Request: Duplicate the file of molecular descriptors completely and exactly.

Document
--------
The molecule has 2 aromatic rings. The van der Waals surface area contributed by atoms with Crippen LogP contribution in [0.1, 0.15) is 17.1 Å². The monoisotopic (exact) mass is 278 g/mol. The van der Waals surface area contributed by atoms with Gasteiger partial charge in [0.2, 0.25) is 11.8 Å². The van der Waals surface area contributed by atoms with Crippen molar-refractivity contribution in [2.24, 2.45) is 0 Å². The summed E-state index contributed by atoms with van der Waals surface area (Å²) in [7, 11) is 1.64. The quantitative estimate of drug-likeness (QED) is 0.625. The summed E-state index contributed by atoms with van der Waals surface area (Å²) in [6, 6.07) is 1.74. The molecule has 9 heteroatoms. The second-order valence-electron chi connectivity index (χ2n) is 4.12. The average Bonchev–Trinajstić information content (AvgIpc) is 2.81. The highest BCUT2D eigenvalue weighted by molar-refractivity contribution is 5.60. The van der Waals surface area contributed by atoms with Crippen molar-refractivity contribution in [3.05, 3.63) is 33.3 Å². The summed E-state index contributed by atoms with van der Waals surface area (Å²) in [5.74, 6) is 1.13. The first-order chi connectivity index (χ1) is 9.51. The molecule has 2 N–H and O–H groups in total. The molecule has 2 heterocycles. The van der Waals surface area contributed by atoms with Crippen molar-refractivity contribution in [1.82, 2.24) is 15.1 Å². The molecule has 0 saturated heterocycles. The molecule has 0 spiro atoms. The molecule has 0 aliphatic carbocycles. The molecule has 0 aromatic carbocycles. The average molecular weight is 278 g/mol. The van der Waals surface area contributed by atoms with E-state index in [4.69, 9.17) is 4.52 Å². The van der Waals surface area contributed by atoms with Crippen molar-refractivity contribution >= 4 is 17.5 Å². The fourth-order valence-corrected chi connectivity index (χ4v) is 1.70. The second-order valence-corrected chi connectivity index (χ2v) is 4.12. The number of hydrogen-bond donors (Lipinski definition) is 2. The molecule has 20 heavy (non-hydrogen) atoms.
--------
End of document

The molecule has 2 aromatic rings. The van der Waals surface area contributed by atoms with Crippen LogP contribution in [0.1, 0.15) is 17.1 Å². The monoisotopic (exact) mass is 278 g/mol. The van der Waals surface area contributed by atoms with Gasteiger partial charge in [0.2, 0.25) is 11.8 Å². The van der Waals surface area contributed by atoms with Crippen molar-refractivity contribution in [2.24, 2.45) is 0 Å². The summed E-state index contributed by atoms with van der Waals surface area (Å²) in [7, 11) is 1.64. The quantitative estimate of drug-likeness (QED) is 0.625. The summed E-state index contributed by atoms with van der Waals surface area (Å²) in [6, 6.07) is 1.74. The molecule has 9 heteroatoms. The second-order valence-electron chi connectivity index (χ2n) is 4.12. The average Bonchev–Trinajstić information content (AvgIpc) is 2.81. The highest BCUT2D eigenvalue weighted by molar-refractivity contribution is 5.60. The van der Waals surface area contributed by atoms with Crippen molar-refractivity contribution in [3.05, 3.63) is 33.3 Å². The summed E-state index contributed by atoms with van der Waals surface area (Å²) in [5.74, 6) is 1.13. The first-order chi connectivity index (χ1) is 9.51. The molecule has 2 N–H and O–H groups in total. The molecule has 2 heterocycles. The van der Waals surface area contributed by atoms with Crippen molar-refractivity contribution in [1.82, 2.24) is 15.1 Å². The molecule has 0 saturated heterocycles. The molecule has 0 spiro atoms. The molecule has 0 aliphatic carbocycles. The molecule has 0 aromatic carbocycles. The average molecular weight is 278 g/mol. The van der Waals surface area contributed by atoms with E-state index in [4.69, 9.17) is 4.52 Å². The van der Waals surface area contributed by atoms with Crippen molar-refractivity contribution >= 4 is 17.5 Å². The fourth-order valence-corrected chi connectivity index (χ4v) is 1.70. The second-order valence-corrected chi connectivity index (χ2v) is 4.12. The number of hydrogen-bond donors (Lipinski definition) is 2. The molecule has 20 heavy (non-hydrogen) atoms.